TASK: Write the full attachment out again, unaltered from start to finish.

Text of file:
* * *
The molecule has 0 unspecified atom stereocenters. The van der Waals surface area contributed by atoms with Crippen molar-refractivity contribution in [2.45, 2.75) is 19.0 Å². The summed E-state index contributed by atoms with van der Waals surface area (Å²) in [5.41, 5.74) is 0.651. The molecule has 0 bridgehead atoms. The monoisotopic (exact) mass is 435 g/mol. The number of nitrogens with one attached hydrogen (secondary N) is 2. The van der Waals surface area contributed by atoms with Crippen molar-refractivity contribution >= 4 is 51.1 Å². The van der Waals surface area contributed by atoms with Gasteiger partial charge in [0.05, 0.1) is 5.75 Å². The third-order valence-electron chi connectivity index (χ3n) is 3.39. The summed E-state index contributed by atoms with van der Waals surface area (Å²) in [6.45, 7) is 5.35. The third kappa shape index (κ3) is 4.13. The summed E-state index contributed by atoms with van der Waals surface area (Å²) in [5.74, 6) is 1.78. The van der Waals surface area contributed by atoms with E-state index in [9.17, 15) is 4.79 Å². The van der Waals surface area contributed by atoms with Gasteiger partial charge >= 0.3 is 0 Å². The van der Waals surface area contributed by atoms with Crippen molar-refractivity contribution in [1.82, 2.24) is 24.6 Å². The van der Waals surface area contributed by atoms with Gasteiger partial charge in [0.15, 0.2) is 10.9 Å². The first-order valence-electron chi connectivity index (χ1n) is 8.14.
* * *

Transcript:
The molecule has 0 unspecified atom stereocenters. The van der Waals surface area contributed by atoms with Crippen molar-refractivity contribution in [2.45, 2.75) is 19.0 Å². The summed E-state index contributed by atoms with van der Waals surface area (Å²) in [5.41, 5.74) is 0.651. The molecule has 0 bridgehead atoms. The monoisotopic (exact) mass is 435 g/mol. The number of nitrogens with one attached hydrogen (secondary N) is 2. The van der Waals surface area contributed by atoms with Crippen molar-refractivity contribution >= 4 is 51.1 Å². The van der Waals surface area contributed by atoms with Gasteiger partial charge in [0.05, 0.1) is 5.75 Å². The third-order valence-electron chi connectivity index (χ3n) is 3.39. The summed E-state index contributed by atoms with van der Waals surface area (Å²) in [6.45, 7) is 5.35. The third kappa shape index (κ3) is 4.13. The summed E-state index contributed by atoms with van der Waals surface area (Å²) in [5.74, 6) is 1.78. The van der Waals surface area contributed by atoms with E-state index in [9.17, 15) is 4.79 Å². The van der Waals surface area contributed by atoms with Gasteiger partial charge >= 0.3 is 0 Å². The van der Waals surface area contributed by atoms with Crippen molar-refractivity contribution in [1.82, 2.24) is 24.6 Å². The van der Waals surface area contributed by atoms with Gasteiger partial charge in [0.15, 0.2) is 10.9 Å². The first-order valence-electron chi connectivity index (χ1n) is 8.14.